Why Every Child Cannot Matter in a Conservative Government

Well hello there, reader! Johz is on holiday! Just outside Dartmouth, if you’re interested. However, Johz also has a trick up his sleeve: Mobile internet. True, I’m using some strange touch-screen keyboard thingy that I’m only just getting used to, but it’s better than nothing, eh? I hope so.
So, to start what I hope will be a series of holiday posts, does every child really matter? Well, it seems the Conservatives don’t think so. Fish-faced education secretary Michael Gove (Come on, Govey!) has decided that every child does not matter, and has told his Civil Servants that the new phrase is ‘Help Children Achieve More’.
Yes, it’s true, Govey has decided to rename the ‘Every Child Matters’ scheme on the sole basis that it sounds too official. In the words of Liberal Conspiracy.org (I think), you could not make this up.
Actually, you can sort of see why Govey doesn’t like the phrase. It mainly centres on the two words ‘Every’ and ‘Matters’.
To begin with, I’ll look at the latter word, ‘matters’. The problem here is fairly obvious. How can you measure self-worth? I’m sure there’s an extremely useful test for it somewhere, but Gove, for all that he is a poncy, fish-faced fool, is not that stupid that he is going to try adding in extra tests into the curriculum. At least, I hope not…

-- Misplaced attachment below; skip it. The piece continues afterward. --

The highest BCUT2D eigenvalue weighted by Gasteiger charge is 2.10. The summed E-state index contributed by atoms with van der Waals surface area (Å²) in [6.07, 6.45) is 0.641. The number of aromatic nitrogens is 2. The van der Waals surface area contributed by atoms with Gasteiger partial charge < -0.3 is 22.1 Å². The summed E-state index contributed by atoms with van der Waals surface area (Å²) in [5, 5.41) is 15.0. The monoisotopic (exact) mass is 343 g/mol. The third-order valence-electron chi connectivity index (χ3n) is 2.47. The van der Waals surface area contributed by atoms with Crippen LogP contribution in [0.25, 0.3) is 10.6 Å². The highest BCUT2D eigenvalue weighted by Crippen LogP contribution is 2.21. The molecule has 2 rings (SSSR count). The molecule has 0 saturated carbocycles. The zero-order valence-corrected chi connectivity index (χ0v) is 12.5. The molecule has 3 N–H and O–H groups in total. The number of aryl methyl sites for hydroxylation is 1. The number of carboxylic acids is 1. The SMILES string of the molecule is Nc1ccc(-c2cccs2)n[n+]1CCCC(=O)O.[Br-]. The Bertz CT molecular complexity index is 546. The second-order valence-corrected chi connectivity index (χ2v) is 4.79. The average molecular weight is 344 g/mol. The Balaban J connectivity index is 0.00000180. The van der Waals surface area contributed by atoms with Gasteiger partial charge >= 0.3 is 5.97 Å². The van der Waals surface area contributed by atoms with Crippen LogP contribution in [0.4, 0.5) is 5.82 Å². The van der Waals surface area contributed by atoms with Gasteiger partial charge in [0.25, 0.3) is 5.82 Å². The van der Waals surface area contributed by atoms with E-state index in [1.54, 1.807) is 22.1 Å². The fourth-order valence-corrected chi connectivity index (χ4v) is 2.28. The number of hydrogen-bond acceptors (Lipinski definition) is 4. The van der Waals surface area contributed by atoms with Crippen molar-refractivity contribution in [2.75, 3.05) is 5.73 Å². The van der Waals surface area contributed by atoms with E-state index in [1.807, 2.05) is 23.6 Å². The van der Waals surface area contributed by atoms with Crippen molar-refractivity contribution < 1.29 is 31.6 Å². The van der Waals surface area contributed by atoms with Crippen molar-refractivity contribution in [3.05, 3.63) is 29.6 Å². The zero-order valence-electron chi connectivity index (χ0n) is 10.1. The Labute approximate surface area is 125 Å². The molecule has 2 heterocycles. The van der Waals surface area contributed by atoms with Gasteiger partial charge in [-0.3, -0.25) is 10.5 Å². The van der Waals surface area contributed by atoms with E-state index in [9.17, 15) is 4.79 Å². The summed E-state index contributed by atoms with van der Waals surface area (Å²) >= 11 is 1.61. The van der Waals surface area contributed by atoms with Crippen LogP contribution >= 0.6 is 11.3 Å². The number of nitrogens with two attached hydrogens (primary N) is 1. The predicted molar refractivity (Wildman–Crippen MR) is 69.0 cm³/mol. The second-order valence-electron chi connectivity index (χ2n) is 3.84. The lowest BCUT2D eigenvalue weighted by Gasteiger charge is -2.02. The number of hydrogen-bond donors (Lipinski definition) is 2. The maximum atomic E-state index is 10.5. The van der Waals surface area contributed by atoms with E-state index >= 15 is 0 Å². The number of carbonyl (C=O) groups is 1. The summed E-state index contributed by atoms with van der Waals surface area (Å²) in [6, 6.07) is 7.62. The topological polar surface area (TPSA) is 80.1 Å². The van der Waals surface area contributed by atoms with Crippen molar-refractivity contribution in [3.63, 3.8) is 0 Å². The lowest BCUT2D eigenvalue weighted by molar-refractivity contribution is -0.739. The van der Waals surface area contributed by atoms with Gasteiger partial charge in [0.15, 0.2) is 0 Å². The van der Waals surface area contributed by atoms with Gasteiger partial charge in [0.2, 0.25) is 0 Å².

The other word that might cast fear into the heart of Conservative policy is the word ‘every’. Yes, every. That doesn’t mean ‘just the rich people’. Nor just the kids whose parents pay for them to go to private school. It doesn’t even mean just the kids with free school meals because the rich kids can look after themselves. It means every last child in the whole of the British Isles mattered. They were worth something that wasn’t just about money. You can see why the Conservatives don’t like it.
Okay, time to quickly update you on anything interesting that may be happening soon. Hopefully, within the next couple of weeks, I will be switching to the ‘Coralline’ theme, so look out for that. Also, although I may be back home before I can do it, I will try to post about Salcombe, holiday home of the Rich City Banker; the best parts in a play; and Soul Survivor. In the meantime, so long and sorry for all the spelling mistakes!


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